dingo-dog-shelterThe Canary Island Federation of Animal and Plant Protection Associations is about to start a sterilization program for abandoned cats and dogs which will improve their health, reduce the risk of disease transmission and control their breeding, especially cats.

The Federation is responsible for carrying out the sterilization of abandoned cats and dogs housed at animal protection centres. Veterinarians from the Professional Association of Veterinarian Surgeons of Santa Cruz will be contracted to carry out the sterilizations. Pets are not eligible in this program that will be running over a six-month period.

According to the Professional Association of Veterinarian Surgeons, Tenerife is home to 142,000 dogs and 4,000 cats. This calculation is based on animals taken by their owners to veterinary clinics, which is the closest to an official animal census they can get. However, a large number of animals are not reflected in this census, such as hunting dogs.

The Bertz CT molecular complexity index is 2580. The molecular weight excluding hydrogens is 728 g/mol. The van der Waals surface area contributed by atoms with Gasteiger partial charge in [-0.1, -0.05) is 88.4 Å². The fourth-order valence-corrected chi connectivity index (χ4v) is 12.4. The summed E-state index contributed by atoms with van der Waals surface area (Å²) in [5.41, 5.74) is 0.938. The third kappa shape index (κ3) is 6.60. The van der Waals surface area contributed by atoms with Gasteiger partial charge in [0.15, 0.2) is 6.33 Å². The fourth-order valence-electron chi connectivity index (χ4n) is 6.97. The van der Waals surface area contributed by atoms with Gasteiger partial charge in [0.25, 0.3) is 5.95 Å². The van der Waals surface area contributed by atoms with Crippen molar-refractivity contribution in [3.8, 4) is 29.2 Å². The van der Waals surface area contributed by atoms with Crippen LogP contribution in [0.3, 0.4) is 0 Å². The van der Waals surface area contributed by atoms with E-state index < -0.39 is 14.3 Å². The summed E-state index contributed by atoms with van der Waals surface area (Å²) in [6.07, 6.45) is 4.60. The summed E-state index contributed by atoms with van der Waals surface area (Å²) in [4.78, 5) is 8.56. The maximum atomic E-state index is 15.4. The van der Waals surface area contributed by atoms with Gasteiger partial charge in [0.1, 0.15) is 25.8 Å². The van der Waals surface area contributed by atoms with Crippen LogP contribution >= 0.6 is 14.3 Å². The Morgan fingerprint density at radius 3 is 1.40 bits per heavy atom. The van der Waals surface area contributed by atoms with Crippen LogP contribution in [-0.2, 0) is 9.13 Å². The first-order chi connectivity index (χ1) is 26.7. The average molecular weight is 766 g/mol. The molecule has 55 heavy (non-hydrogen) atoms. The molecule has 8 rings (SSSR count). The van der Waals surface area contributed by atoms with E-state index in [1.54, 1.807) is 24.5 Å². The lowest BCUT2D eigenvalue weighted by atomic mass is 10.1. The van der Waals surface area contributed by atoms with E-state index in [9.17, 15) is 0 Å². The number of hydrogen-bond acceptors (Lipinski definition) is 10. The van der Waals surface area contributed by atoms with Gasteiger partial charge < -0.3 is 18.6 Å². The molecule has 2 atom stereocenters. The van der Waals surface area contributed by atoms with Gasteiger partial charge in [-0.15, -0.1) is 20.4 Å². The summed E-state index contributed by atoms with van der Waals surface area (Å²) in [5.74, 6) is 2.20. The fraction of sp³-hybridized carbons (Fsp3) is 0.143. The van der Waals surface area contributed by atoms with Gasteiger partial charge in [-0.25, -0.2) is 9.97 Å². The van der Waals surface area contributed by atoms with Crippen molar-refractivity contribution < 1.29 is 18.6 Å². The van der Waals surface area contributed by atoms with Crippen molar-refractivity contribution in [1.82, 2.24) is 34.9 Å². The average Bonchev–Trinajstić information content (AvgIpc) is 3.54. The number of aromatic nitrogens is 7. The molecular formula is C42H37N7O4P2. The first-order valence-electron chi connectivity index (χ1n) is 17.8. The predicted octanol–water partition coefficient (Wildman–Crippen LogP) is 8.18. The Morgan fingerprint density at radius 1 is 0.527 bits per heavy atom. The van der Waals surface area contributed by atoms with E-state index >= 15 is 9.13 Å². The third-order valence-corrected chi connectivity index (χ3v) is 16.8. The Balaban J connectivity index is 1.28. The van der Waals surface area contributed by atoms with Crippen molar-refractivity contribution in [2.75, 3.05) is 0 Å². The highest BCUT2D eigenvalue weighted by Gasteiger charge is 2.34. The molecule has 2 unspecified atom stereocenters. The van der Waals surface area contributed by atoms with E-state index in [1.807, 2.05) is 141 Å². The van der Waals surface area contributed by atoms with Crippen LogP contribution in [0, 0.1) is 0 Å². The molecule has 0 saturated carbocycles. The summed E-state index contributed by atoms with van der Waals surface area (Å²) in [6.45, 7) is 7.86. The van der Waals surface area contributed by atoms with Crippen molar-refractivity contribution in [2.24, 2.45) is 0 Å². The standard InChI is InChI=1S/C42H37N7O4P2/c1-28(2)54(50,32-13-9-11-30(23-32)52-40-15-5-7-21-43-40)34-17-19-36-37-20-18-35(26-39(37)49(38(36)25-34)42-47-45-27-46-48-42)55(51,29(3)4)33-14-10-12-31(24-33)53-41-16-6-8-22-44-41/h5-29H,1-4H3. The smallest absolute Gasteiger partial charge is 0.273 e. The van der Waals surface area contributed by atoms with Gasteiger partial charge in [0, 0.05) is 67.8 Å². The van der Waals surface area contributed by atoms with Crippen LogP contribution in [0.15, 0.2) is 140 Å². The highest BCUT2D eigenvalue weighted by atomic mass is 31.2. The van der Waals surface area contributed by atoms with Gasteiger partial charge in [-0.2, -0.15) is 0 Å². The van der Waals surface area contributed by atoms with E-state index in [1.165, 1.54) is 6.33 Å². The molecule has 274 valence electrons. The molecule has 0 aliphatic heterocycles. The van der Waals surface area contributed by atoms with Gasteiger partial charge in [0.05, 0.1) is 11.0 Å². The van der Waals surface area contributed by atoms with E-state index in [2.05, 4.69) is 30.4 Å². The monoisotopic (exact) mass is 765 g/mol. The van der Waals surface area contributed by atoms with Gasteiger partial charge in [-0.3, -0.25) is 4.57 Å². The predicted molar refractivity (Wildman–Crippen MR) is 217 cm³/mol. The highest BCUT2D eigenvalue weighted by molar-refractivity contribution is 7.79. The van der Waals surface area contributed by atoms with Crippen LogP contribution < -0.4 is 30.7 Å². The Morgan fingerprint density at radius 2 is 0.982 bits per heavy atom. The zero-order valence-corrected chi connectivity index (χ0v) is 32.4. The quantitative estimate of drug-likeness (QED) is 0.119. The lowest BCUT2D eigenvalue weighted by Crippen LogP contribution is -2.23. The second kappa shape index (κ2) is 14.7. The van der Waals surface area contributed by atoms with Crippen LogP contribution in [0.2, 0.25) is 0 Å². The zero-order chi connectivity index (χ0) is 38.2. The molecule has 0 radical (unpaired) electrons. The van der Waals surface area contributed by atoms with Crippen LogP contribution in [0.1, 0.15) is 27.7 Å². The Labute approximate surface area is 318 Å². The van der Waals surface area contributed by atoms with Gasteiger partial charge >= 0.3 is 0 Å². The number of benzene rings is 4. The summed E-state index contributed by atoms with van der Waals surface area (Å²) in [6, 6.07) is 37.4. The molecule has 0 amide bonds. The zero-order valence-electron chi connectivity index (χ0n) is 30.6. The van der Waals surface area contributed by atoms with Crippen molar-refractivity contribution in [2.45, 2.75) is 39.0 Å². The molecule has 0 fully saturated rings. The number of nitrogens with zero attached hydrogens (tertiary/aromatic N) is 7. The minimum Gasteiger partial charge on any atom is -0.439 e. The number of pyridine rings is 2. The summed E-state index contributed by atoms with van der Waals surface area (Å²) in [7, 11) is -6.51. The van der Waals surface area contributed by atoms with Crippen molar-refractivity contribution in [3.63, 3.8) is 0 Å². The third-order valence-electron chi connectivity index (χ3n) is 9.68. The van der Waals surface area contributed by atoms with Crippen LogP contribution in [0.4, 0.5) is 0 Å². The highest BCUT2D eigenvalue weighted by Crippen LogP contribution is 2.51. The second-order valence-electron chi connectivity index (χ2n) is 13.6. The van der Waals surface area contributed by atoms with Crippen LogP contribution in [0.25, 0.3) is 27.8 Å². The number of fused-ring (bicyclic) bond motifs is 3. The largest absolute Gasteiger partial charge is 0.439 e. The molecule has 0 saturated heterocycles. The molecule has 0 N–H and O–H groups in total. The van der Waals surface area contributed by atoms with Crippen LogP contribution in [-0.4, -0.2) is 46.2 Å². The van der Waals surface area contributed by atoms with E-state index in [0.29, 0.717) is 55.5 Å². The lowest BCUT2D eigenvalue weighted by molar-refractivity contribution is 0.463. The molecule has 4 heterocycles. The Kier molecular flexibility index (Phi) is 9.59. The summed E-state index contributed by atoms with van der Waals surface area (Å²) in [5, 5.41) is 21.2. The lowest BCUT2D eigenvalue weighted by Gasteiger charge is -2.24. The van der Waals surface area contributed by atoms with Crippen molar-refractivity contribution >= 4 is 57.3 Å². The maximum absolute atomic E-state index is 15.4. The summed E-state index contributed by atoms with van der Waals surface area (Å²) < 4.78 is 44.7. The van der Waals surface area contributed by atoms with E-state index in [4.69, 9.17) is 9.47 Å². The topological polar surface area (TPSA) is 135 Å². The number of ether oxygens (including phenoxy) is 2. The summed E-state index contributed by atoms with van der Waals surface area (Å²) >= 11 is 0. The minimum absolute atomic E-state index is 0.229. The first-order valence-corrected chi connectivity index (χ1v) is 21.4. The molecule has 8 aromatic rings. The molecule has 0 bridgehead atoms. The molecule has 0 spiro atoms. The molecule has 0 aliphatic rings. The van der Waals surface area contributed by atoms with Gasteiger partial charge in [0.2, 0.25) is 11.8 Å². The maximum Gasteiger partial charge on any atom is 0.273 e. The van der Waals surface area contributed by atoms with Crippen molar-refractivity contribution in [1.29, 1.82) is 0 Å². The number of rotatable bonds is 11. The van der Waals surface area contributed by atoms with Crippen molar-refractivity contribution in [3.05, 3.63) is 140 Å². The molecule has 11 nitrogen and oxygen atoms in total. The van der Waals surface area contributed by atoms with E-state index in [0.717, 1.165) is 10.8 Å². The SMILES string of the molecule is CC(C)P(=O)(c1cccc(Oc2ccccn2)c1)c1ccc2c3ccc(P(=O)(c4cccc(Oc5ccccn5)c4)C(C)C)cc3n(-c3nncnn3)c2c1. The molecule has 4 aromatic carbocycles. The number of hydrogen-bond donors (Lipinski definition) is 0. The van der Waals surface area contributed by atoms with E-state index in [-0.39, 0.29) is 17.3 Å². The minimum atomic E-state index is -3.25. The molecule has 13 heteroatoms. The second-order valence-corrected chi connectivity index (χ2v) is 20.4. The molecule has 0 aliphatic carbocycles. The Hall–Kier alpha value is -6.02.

wild-catsCurrent identification systems such as the use of microchips and readable tattoos, as required by the Spanish Animal Protection Act, have proved ineffective as many pet owners do not mark their pets with these identification systems, and can therefore not be located.

Abandoned dogs pose serious problems to society, since they can cause car accidents and transmit diseases. Dogs that have turned wild after having been abandoned in forests or recreational areas frequently cause damage to farms by attacking live stock. The situation is even worse with cats, as they are naturally good hunters they adapt easily to living on their own, and their reproduction capabilities are phenomenal.